Justine Kimchi Santos asks:
Keith: Hola senorita (senor?) kimchi! Korea is still pretty conservative when it comes to la homosexualidad (K, no more Spanish. I had to Google that, haha :)). I hear a lot of stories of Korean gays just staying in the closet for fear of being disowned by their families. Actually, someone I know personally is gayer than Tom Cruise rollerblading in hot pants. Everyone agrees. But he won’t ever admit it (even though I’ve seen him kiss another man in a “I want to boom shakalaka” kind of way). My guess is because he’s afraid of his family’s reaction. It’s kind of sad, but when it comes to LGBT rights, Korea’s not as quick to change as other countries.
But with that said, I think gay foreigners get a kind of “oh, he’s just being a wacky foreigner” free pass. A lot of people might look at your friend a bit funny if he’s hugging and kissing his boyfriend in public because PDA isn’t always so cool in Korea (even for straight people!). But if there’s not too much touchy stuff involved, there’s usually nothing to look at. On an individual level, a lot of younger people are like… “You’re gay? Cool! Let’s be friends!.” (But of course different for every individual.)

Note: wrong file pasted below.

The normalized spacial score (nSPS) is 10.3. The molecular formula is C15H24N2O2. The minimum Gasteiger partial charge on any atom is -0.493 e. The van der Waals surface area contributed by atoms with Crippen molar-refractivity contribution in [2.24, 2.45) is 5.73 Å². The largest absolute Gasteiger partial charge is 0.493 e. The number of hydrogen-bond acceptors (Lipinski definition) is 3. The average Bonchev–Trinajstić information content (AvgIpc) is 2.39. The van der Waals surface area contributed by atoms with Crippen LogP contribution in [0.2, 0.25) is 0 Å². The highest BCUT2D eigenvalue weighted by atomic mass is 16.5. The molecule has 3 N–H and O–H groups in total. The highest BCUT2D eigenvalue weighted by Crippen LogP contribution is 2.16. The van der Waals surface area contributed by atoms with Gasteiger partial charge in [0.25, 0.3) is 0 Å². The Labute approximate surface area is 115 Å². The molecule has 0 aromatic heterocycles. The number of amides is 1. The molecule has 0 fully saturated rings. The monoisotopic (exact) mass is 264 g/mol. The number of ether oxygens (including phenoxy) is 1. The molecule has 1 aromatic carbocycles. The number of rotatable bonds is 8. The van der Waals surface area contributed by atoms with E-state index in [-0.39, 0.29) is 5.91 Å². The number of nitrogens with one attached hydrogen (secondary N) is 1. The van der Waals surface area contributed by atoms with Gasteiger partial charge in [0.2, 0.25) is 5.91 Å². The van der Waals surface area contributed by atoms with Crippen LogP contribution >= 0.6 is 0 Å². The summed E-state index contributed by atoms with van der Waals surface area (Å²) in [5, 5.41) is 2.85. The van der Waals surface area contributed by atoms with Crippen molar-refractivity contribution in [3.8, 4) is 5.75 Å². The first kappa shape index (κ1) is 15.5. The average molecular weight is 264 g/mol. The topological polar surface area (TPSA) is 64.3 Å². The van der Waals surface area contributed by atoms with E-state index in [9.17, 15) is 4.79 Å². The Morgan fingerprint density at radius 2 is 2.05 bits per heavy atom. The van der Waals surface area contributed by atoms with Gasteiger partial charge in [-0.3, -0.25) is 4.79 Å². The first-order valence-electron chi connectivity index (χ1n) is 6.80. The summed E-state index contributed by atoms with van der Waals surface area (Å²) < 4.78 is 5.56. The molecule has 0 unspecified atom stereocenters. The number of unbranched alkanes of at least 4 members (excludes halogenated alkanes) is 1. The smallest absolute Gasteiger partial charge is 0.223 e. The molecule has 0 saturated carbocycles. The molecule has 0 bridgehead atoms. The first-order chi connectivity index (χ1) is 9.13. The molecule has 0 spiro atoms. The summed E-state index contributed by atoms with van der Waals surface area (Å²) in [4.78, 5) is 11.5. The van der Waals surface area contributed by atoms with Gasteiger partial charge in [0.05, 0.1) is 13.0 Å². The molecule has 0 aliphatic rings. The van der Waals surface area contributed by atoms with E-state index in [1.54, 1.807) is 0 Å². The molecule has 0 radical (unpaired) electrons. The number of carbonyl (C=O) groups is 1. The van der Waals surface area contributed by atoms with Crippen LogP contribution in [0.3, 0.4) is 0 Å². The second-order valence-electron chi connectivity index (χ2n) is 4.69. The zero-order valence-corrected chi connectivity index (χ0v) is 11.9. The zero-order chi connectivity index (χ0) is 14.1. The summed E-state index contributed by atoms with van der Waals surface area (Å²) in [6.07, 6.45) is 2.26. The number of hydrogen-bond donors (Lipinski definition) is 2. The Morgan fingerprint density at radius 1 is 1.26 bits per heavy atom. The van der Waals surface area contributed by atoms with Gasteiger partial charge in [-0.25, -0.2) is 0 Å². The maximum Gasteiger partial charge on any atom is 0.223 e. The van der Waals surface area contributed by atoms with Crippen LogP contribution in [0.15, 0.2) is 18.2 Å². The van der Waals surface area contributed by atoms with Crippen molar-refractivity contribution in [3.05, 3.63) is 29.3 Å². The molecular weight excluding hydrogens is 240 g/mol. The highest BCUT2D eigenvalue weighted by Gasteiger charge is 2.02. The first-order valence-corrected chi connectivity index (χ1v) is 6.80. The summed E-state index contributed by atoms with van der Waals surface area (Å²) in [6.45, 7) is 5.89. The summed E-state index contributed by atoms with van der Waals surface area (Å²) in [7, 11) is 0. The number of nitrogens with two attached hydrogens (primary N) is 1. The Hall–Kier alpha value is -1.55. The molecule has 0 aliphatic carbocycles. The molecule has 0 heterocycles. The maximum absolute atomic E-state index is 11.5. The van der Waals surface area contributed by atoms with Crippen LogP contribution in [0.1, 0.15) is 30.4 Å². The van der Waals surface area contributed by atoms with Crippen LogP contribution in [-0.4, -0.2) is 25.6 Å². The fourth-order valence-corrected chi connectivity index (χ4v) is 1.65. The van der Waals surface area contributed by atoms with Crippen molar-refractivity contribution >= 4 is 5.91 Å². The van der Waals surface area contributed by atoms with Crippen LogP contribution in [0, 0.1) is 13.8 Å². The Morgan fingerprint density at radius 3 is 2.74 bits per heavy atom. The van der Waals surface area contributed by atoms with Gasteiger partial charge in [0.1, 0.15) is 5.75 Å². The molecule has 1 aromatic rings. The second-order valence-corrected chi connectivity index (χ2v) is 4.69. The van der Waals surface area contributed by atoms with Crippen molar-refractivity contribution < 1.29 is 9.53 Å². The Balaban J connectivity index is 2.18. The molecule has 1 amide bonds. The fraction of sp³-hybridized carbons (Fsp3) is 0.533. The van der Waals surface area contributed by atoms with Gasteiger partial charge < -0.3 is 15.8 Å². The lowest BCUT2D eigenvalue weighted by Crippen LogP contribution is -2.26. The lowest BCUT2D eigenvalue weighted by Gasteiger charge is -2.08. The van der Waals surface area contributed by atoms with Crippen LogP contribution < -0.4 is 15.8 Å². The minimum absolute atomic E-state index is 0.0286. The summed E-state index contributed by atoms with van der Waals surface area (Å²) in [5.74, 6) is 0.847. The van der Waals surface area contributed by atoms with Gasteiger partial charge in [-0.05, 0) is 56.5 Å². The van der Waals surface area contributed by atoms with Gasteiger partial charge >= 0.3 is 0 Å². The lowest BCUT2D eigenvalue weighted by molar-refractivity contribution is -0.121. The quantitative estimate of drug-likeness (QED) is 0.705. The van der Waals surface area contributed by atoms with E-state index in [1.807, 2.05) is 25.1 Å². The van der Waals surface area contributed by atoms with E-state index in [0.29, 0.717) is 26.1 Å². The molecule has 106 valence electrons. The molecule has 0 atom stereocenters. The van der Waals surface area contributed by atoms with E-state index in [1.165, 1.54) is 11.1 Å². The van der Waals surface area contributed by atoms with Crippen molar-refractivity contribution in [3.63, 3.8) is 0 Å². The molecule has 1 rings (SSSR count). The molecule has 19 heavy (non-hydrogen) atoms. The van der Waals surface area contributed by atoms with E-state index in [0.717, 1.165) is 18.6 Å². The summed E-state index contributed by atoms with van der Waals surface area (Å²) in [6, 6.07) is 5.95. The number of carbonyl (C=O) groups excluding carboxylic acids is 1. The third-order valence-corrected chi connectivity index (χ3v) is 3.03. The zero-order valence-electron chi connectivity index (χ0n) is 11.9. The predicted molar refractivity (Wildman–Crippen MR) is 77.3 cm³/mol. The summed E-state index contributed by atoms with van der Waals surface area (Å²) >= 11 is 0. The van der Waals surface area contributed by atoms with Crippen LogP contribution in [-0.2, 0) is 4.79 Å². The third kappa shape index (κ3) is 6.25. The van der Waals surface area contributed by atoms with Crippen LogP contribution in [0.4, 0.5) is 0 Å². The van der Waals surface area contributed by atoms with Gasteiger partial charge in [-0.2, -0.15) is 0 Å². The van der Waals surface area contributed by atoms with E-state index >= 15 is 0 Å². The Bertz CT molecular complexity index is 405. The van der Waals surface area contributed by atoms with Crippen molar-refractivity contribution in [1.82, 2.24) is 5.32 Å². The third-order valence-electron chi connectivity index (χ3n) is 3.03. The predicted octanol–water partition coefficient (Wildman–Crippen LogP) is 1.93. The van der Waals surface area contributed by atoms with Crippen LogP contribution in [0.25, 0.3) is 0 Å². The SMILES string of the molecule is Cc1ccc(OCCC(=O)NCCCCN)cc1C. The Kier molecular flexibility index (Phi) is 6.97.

See our video on Touching the Opposite Sex in Korea.
Mia Utopian asks:
Keith: This is the most random question ever. I like it! No, there are no lizards in the Corea. Well… there are some in rivers and you know nature-y places. But personally, I’ve never seen one. You’re safe homegirl :).
Glenn Davies Parham asks:
Keith: Aww, dude, I always feel bad for Korean high school kids. They study like CRAJEE, man. The majority of them wake up early, go to school, stay after school to study, go to more after-school programs (called hagwon) to study, go to another after-school program, go home to do their homework, finally sleep, and then start again in the morning. It’s insane, yo! Korean kids are really overworked. I feel for them, really I do.
But they’re still kids, and I see them hanging around all the time. A lot of them have boyfriends and girlfriends too. I’m guessing they don’t have as much time as kids in other countries, but they still find the time to do stuff :).
Łukasz Orlaś asks: